A month-long investigation into the events surrounding the resignation of MU basketball coach Quin Snyder came to an end and the findings of that investigation was released to the media Thursday morning (see link below).
Independent investigators Dalton Wright, a newspaper publisher from Lebanon, Missouri and Jean Paul Bradshaw, an attorney from Kansas City, talked to 19 people over 28 days. The point perhaps most at issue in regards to the resignation has to do with two conversations: one between Athletic Director Mike Alden and special assistant Gary Link and another between Link and Snyder.
On February 8, Alden met with Link, as they normally do after basketball games. The night before, MU dropped its sixth-straight in a 90-64 road loss to Baylor. Alden told investigators that he asked Gary Link to talk to Snyder to see if he was still interested in coaching. Last year, soon after the 2004-2005 season ended, expectations for the next season were put forth to Snyder. He would be terminated if the team didn’t finish in the top half of the Big 12 and earn an invitation to the NCAA Tournament. In that agreement, Snyder was given the option of resigning at any point if he felt those expectations couldn’t be met and would still be eligible for compensation.
Alden has stated in the past that there was no discussion of firing Quin Snyder in that discussion with Link.
However Link’s version, according to the investigators, is a little different. He indicated that Alden told him that Snyder would not be back to coach next season and that there was nothing that could be done to save his job. Link also stated that there was no directive from Alden to tell Snyder that he would be fired. Link also said that Alden told him that Chancellor Brady Deaton, President Elson Floyd and Chancellor Don Walsworth were “on board” with the decision.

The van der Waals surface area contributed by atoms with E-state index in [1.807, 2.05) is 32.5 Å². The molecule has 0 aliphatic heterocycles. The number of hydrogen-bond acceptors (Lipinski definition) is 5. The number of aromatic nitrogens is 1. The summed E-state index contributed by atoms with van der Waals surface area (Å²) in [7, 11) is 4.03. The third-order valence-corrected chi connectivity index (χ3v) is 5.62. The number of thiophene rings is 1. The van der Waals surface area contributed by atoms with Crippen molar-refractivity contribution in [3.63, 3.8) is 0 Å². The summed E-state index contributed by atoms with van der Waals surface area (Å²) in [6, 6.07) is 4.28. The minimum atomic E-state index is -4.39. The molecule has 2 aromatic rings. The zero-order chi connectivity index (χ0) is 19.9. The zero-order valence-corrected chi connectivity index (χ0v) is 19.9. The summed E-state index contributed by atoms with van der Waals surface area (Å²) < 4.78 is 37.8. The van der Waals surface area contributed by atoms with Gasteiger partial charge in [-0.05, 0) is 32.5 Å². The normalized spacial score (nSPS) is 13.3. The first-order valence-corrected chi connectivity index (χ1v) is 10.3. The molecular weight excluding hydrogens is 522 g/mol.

Again, this is in contrast to Alden’s testimony. He said that he told Link that all three of those people were behind the idea that Snyder should be let go if the expectations weren’t met. The findings didn’t indicate whether or not Alden indicated the three had specifically signed off on the idea to make a concrete decision on Snyder’s future before the season ended.
Deaton, Floyd and Walsworth have all publicly denied any prior knowledge of Alden’s decision to decision to fire Snyder, though all were aware of the expectations placed on Snyder and what would happen if those expectations weren’t met.
One area of speculation has been whether or not Alden sent Link to tell Snyder that he was going to be fired. Link told investigators Alden never gave him a directive or order to talk to Snyder. The next day he met with Snyder and informed him that he wouldn’t be retained next season and that he could resign now or coach through the end of the season and be fired. Late that night he called Link to tell him he would quit.
On Friday, February 10, Snyder decided to tell his players after practice.
Wright and Bradshaw concluded that Deaton, Floyd and Walsworth understood the expectations, but that there was no consensus that the three of them were all in agreement. Wright and Bradshaw assert, “While the exact versions of what was said differ, it is also clear from both men, that Alden told Link that there was some level of approval for this action from the Chancellor, President and Walsworth.” They added, “In the end, however, the result was fair. No one was cheated, and no laws were broken.”
The investigators were most critical of the way the MU handled the situation with the media. “The handling of the media aspects of this story reflects what has been a continuing problem with handling ‘crisis’ situations.” They believe that the university should have been completely forthcoming with information or said nothing at all.
MU President Elson Floyd issued a statement (see link below) thanking Wright and Bradshaw, but offered no further comment on the matter.